March 2001

I remember as a kid hav­ing a healthy fear of play­grounds. My intuition told me that they were not safe. If it weren't for the pressure of my peers, I am sure I would have avoided them altogether. Over time, I learned to ignore my intu­ition and overcame my fears. Soon, I mastered the monkey bars, conquered the eagle's nest (a dome of crisscrossing monkey bars) and crushed my fear of heights as I soared like an eagle in the swings.

As it turns out, I should have listened to my fears. All the aforementioned play equipment at Ammon Elementary School, where I recessed, was not only dan­gerous, it was erected over Ammon clay-the cement­ like substance locals here call dirt. Urban legend has it that there is even a house on the outskirts of town built out of brick made solely from this clay.

Yup, I was hanging from my knees, upside down, right over the hardest sub­stance known to man…..and I was cool.

Times have changed, however, intuition is my friend. I have learned to lis­ten to that inner voice that directs me for the better. It's by that intuition that the whole staff here at Harris Publishing, Inc. and I have been convinced that we should publish a magazine for the playground industry.

We’re not going on gut feeling alone. In fact, we wouldn't even be aware of this need hadn't it been for Curtis Stoddard, another Idaho native. Curtis, a long-time playground contractor(one of the first in the nation) had formed an association for contractors,thus fulfilling another need. That association started a newsletter in 1997 called The Play Book. Over the next three years, The Play Book began to take on more and more attributes associated with a magazine. Being the smart guy that he is, Curtis saw an opportunity and couldn't resist. Yet, he also knew he would need a publisher. That's when the talks between the NPCA (National Playground Contractor’s Association) and Harris Publishing, Inc. began...and that's when intuition kicked in.

It is now my pleasure to present you with the first issue of Today's Playground. If you are anyway in charge of purchasing or maintain­ing commercial playground equipment, the surfacing around it, or any of its amenities, then this maga­zine is for you.

Harris Publishing, Inc. has been in the magazine business for 30 years, rich experience is what we are bringing to this magazine and this market. We are excited to get to know each of you and your needs and match those needs up with infor­mative articles. We are also excited to work with play­ground manufacturers of all types and sizes-from tradi­tional playgrounds, to spray grounds, to soft-contained play structures. We intend to cover it all. We also intend to keep you up to date on all the rules and regulations that go along with buying, installing and maintaining a playground­ and we will do so in lay­man's terms.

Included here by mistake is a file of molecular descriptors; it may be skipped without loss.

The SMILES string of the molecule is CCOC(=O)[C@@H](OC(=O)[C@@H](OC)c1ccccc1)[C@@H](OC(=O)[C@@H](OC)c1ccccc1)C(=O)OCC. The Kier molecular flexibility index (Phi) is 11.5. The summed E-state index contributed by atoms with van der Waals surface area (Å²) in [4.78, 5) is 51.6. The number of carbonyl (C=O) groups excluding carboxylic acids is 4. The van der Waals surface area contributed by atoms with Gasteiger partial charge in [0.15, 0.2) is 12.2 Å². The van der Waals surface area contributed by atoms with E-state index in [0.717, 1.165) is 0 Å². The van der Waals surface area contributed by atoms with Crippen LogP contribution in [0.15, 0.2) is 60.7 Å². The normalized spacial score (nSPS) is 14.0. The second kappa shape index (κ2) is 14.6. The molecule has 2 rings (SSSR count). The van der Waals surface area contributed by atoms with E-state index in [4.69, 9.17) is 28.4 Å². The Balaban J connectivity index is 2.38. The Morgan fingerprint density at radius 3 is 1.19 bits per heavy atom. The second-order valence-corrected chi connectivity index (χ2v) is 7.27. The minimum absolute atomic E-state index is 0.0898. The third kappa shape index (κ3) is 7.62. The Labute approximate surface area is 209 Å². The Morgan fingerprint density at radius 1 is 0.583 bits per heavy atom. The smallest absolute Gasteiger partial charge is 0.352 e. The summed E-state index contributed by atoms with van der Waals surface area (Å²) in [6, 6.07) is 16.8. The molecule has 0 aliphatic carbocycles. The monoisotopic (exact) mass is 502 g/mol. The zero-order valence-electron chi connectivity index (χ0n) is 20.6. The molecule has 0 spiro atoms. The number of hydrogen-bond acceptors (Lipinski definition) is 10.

It's only appro­priate then, that this inaugural issue focuses on the new ADA (Americans with Disabilities Act) guidelines just released, and that many of the articles herein are focused around accessibility issues for those who are wheelchair bound. Six times a year, every word of every sentence of every article will be 110 percent focused on helping you be a better playground steward. No other publica­tion can promise that. Today when I visit my recess stomping grounds, it's to visit my 7-year-old daughter, who now attends Ammon Elementary. Gone are the towering monkey bars, the eagle's nest and the rickety old swings. Gone too is the exposed Ammon clay. In their place; new, safe, modern equipment that makes me want to play again-to cap­ture that which I have missed. But more than that, which I have an inner peace. My children simply won't have to face the same fears I did as a child. They can look on a play structure with desire, not angst. For that, I am jealous. The transformation that has taken place at my ele­mentary alma mater within this short generation gap is the exact transformation that we would like to see occur everywhere. As we let children be our guides, I am sure it's a goal well within our reach.